Preprints
https://doi.org/10.5194/acp-2021-275
https://doi.org/10.5194/acp-2021-275

  01 Apr 2021

01 Apr 2021

Review status: this preprint is currently under review for the journal ACP.

Sunlight-absorbing aerosol amplifies the seasonal cycle in low cloud fraction over the southeast Atlantic

Jianhao Zhang1 and Paquita Zuidema2 Jianhao Zhang and Paquita Zuidema
  • 1Chemical Sciences Laboratory, NOAA Earth System Research Laboratories, Boulder, CO, USA
  • 2Rosenstiel School of Marine and Atmospheric Sciences, University of Miami, Miami, FL, USA

Abstract. Many studies examining shortwave-absorbing aerosol-cloud interactions over the southeast Atlantic apply a seasonal averaging. This disregards a meteorology that raises the mean altitude of the smoke layer from July to October. This study details the month-by-month changes in cloud properties and the large-scale environment as a function of the biomass-burning aerosol loading at Ascension Island from July to October, based on measurements from Ascension Island (8º S, 14.5º W), satellite retrievals and reanalysis. In July and August, variability in the smoke loading predominantly occurs in the boundary layer. During both months, the low-cloud fraction is less and is increasingly cumuliform when more smoke is present, with the exception of a late morning boundary layer deepening that encourages a short-lived cloud development. The meteorology varies little, suggesting aerosol-cloud interactions consistent with a boundary-layer semi-direct effect can explain the cloudiness changes. September marks a transition month during which mid-latitude disturbances can intrude into the Atlantic subtropics, constraining the land-based anticyclonic circulation transporting free-tropospheric aerosol to closer to the coast. Stronger boundary layer winds help deepen, dry, and cool the boundary layer near the main stratocumulus deck compared to that on days with high smoke loadings, with stratocumulus reducing everywhere but at the northern deck edge. Longwave cooling rates generated by a sharp water vapor gradient at the aerosol layer top facilitates small-scale vertical mixing, and could help to maintain a better-mixed September free troposphere. The October meteorology is more singularly dependent on the strength of the free-tropospheric winds advecting aerosol offshore. Free-tropospheric aerosol is less, and moisture variability more, compared to September. Low-level clouds increase and are more stratiform, when the smoke loadings are higher. The increased free-tropospheric moisture can help sustain the clouds through reducing evaporative drying during cloud-top entrainment. Enhanced subsidence above the coastal upwelling region increasing cloud droplet number concentrations may further prolong cloud lifetime through microphysical interactions. Reduced subsidence underneath stronger free-tropospheric winds at Ascension supports slightly higher cloud tops during smokier conditions. Overall the monthly changes in the large-scale aerosol and moisture vertical structure act to amplify the seasonal cycle in low-cloud amount and morphology, raising a climate importance as cloudiness changes dominate changes in the top-of-atmosphere radiation budget.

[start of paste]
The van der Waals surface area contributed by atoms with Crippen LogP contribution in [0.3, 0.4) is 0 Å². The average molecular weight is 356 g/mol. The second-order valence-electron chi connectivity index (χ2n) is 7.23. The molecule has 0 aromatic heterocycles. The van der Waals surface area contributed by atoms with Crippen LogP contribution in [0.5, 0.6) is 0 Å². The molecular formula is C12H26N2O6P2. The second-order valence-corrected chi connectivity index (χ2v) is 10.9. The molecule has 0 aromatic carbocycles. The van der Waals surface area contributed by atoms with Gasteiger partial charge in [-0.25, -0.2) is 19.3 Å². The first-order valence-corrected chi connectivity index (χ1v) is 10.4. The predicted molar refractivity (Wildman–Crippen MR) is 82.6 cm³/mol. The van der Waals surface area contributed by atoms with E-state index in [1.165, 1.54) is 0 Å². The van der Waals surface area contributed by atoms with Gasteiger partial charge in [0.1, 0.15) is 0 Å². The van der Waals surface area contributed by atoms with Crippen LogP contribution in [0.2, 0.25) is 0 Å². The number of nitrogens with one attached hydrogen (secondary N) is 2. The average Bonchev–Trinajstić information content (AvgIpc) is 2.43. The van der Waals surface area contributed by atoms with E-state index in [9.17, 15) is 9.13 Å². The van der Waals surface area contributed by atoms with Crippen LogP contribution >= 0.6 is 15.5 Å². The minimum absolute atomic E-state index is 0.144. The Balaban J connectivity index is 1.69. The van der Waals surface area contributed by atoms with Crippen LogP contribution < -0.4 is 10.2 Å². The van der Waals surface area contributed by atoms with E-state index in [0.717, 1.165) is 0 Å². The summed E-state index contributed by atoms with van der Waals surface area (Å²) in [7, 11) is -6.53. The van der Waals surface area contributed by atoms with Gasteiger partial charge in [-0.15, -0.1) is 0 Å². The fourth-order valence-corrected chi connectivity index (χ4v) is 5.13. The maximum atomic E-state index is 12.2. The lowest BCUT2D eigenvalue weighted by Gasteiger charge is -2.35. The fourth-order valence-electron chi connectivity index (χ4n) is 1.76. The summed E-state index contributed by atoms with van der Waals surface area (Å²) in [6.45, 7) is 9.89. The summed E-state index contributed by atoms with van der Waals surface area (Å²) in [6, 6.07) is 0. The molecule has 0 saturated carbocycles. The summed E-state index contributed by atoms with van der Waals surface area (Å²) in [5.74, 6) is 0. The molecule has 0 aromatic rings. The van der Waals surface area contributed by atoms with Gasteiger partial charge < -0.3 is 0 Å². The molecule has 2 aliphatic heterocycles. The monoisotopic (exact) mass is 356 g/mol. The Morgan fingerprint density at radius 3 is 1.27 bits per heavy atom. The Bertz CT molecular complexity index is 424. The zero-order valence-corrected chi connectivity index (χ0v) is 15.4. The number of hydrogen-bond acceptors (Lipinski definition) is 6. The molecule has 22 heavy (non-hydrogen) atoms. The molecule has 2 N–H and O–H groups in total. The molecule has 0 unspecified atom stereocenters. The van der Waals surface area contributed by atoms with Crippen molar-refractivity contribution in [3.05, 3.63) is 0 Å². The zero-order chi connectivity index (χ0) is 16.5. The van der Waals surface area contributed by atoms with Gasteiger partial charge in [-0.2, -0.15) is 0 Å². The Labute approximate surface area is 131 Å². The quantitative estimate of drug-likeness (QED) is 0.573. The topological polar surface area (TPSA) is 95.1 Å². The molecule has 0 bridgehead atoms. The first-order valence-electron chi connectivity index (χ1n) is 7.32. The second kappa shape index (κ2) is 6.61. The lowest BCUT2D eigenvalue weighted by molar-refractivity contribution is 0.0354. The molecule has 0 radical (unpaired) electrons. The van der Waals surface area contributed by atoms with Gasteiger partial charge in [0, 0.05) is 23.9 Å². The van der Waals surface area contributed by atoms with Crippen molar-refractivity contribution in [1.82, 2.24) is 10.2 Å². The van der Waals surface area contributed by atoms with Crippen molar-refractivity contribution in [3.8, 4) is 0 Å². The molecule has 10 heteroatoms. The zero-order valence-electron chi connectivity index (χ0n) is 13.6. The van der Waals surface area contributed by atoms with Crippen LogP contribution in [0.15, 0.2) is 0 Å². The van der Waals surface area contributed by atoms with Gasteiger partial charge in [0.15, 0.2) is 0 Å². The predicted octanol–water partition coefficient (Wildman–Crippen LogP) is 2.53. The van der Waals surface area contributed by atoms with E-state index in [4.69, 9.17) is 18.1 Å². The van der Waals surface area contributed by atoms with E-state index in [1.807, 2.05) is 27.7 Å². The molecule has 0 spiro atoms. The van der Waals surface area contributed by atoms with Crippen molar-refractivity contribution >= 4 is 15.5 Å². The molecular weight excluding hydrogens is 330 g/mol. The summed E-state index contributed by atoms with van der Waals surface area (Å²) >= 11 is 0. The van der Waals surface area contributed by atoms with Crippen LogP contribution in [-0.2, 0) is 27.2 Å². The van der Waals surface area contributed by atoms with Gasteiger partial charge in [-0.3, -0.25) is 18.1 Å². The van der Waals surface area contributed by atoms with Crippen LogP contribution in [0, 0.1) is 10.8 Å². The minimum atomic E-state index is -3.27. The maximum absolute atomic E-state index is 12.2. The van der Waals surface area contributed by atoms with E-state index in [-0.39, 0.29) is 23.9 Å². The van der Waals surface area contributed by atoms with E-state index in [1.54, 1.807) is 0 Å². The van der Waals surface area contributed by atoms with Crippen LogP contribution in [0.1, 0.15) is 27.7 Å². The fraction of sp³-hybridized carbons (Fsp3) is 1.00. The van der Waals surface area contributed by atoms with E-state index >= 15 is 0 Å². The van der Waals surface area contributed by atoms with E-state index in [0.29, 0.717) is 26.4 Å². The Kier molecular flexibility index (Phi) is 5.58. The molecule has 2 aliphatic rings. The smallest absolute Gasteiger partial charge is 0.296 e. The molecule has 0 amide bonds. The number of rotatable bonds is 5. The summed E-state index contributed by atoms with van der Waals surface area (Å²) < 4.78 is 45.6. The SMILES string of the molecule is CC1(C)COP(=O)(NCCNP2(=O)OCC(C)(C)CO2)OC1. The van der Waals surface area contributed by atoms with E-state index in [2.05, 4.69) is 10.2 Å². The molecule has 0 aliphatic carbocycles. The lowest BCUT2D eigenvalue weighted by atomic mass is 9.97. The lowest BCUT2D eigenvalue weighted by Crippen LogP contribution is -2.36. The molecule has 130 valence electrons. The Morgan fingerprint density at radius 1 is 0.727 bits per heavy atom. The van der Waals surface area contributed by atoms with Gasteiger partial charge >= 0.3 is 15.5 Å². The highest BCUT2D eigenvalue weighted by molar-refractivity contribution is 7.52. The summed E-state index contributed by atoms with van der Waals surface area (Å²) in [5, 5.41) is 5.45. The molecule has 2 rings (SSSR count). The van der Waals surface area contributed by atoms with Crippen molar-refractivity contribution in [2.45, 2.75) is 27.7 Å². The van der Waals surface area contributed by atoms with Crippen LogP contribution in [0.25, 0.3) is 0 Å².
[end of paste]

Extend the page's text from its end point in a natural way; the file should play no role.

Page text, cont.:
Jianhao Zhang and Paquita Zuidema

Status: open (until 27 May 2021)

Comment types: AC – author | RC – referee | CC – community | EC – editor | CEC – chief editor | : Report abuse

Jianhao Zhang and Paquita Zuidema

Jianhao Zhang and Paquita Zuidema

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Short summary
The subtropical Atlantic hosts one of the planet’s largest marine low cloud decks and interacts with biomass-burning aerosol from approximately July through October. This study clarifies how the monthly evolution in meteorology and biomass-burning aerosol vertical structure affects the seasonal cycle in its low cloud fraction, such that the July–October evolution in low cloud cover and morphology are reinforced, compared to that with less aerosol present.
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